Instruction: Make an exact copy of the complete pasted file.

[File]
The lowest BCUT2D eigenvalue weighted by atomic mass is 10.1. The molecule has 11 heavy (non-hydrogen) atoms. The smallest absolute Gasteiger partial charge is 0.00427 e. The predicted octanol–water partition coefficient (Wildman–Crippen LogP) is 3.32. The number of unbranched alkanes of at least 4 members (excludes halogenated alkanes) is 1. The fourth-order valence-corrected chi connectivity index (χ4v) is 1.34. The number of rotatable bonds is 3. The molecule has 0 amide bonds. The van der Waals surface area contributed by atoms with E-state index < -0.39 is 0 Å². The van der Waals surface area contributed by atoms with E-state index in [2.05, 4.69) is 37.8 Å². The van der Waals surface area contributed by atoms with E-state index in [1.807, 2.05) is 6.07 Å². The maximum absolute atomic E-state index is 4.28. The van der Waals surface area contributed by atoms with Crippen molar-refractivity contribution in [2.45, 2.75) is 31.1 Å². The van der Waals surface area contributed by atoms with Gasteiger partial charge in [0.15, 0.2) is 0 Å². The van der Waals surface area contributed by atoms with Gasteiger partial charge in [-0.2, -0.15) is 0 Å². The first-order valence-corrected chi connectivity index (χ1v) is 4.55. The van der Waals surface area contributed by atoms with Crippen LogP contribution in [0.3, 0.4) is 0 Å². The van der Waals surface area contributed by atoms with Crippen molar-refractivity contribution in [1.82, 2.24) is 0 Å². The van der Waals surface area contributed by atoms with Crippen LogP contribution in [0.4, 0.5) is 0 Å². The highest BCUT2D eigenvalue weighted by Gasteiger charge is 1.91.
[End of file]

The lowest BCUT2D eigenvalue weighted by atomic mass is 10.1. The molecule has 11 heavy (non-hydrogen) atoms. The smallest absolute Gasteiger partial charge is 0.00427 e. The predicted octanol–water partition coefficient (Wildman–Crippen LogP) is 3.32. The number of unbranched alkanes of at least 4 members (excludes halogenated alkanes) is 1. The fourth-order valence-corrected chi connectivity index (χ4v) is 1.34. The number of rotatable bonds is 3. The molecule has 0 amide bonds. The van der Waals surface area contributed by atoms with E-state index < -0.39 is 0 Å². The van der Waals surface area contributed by atoms with E-state index in [2.05, 4.69) is 37.8 Å². The van der Waals surface area contributed by atoms with E-state index in [1.807, 2.05) is 6.07 Å². The maximum absolute atomic E-state index is 4.28. The van der Waals surface area contributed by atoms with Crippen molar-refractivity contribution in [2.45, 2.75) is 31.1 Å². The van der Waals surface area contributed by atoms with Gasteiger partial charge in [0.15, 0.2) is 0 Å². The van der Waals surface area contributed by atoms with Gasteiger partial charge in [-0.2, -0.15) is 0 Å². The first-order valence-corrected chi connectivity index (χ1v) is 4.55. The van der Waals surface area contributed by atoms with Crippen LogP contribution in [0.3, 0.4) is 0 Å². The van der Waals surface area contributed by atoms with Crippen molar-refractivity contribution in [1.82, 2.24) is 0 Å². The van der Waals surface area contributed by atoms with Crippen LogP contribution in [0.4, 0.5) is 0 Å². The highest BCUT2D eigenvalue weighted by Gasteiger charge is 1.91.